A guard of honour comprising police, scouts and community representatives was a reflection of the admiration and respect the community has for retiring Childers Court House officer Bob Edmiston.
It was a pleasant surprise for the long serving former Clerk of the Court and Manager of TMR Childers business as he turned the key to lock the Court House last Friday for a final time.
While Bob’s 23 year tenure at the Court House may have ended, locals were determined to ensure his final work day was memorable.
A strong contingent of Childers Police, members of Bob’s much-loved Childers Scouts group and community friends who just wanted to wish him well provided a lasting memory as they lined the path from the steps of the Court House to applaud his exit.
While his working career has spanned almost 45 years, most of the time has been spent in Childers where he settled with his wife Sandra and children.
“We liked Childers and decided we would stay until the kids had finalised their education.”
Bob’s working life commenced in St George and this was followed by moves to Caloundra and Barcaldine.
“Initially I considered accountancy as a profession but I’m more than satisfied with the career I enjoyed with the Justice Department and finally with TMR as manager of their services in Childers,” he said.
While larger population centres may be equipped with more grand Court House facilities than Bob has experienced in Childers, he wouldn't have it any other way.
“The building was constructed in 1897 and although there have been additions over the years the building is still very much the original structure.
Childers Court House built in 1897
The Court House is adjacent to the Heritage listed Post Office and former QATB (Ambulance) buildings at left and right while across the highway is a raft of Heritage listed buildings.
“I thrive on history and I admire this building just as it is. A lot of this community’s important undertakings have been transacted in this place.
“While times within the justice system have moved on, Bob is not certain modernisation has necessarily produced economies in time management.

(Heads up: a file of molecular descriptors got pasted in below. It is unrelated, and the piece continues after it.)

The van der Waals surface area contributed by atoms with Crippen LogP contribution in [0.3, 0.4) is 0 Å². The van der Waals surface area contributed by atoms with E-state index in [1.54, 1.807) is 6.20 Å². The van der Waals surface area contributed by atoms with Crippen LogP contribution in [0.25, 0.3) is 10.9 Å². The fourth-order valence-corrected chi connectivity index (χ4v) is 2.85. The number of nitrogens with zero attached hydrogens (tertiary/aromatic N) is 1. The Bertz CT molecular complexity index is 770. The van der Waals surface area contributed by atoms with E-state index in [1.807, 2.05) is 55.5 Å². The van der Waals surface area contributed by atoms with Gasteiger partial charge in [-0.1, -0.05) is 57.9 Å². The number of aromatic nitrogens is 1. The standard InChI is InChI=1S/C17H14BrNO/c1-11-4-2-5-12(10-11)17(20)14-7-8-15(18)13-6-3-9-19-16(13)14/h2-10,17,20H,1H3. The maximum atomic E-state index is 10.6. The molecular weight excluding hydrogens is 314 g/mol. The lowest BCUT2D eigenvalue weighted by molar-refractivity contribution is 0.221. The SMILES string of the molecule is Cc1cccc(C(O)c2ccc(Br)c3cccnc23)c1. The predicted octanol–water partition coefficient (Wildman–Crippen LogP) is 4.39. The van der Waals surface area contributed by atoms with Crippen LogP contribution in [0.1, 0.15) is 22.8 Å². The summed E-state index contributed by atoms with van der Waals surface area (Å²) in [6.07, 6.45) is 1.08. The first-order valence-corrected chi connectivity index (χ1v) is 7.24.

“I used to live 750 metres from the Court House. I could leave home at 8.50 am and have the office open for business at 9am. Now it takes me 15 minutes to boot up the computer systems,” he laughed.
Bob never experienced any major incidents during his time as Clerk of the Court.
“I have always endeavoured to abide by the tried and proven adage that you treat people as you would want them to treat you.
“I have certainly seen some characters come and go through the doors of the Court Houses where I have served.
“When I was leaving Barcaldine there was a chap waiting to appear before the magistrate. He had just found out I was leaving and was anxious that he had nothing to give me as a parting gift,” Bob said.
“I told him it was unnecessary but he eyed me up and down and commented we were both around the same build.
“He removed a plaited belt, one which he had handmade, and presented it to me.
“I said to him that he couldn't appear before the magistrate wearing no belt. He just grinned cheekily and said it would help and that the magistrate may show a little pity if he thought he couldn’t afford a belt.
“I still have the belt to this day.”
Bob Edmiston has community at heart
Officer in Charge of Childers Police Sergeant Geoff Fay said the community was losing a valuable asset with the retirement of Bob Edmiston.
“You would not find anyone who would say a bad word about Bob,” Sargeant Fay said.
“He worked here in the heart of the community and there is no doubt he had the community at heart.
“Court proceedings can be puzzling for many people but Bob always freely gave any advice that was sought and regularly steered people to the right areas where they could get the professional advice they needed.”
Sergeant Fay said the youth of the community had benefitted from Bob’s involvement with the local Scout Group as its leader.
“The general consensus is that the Scouts locally may not have survived if not for the perseverance and effort of Bob.”
According to Bob he became interested in the Scouting movement while in Barcaldine and he was happy to continue that involvement in Childers.
“Young people get a lot out of the Scouts,” Bob said.
“It’s not just the friendships, leadership and skills that they develop but I feel it provided them with a degree of independence.
“They learn that they can achieve things they probably never would have normally attempted.”
Bob and Sandra, who share a love of bushwalking and the natural environment, plan to travel in coming months.
“We intend to stay in Childers and to continue to enjoy everything the district has to offer,” Bob Edmiston said.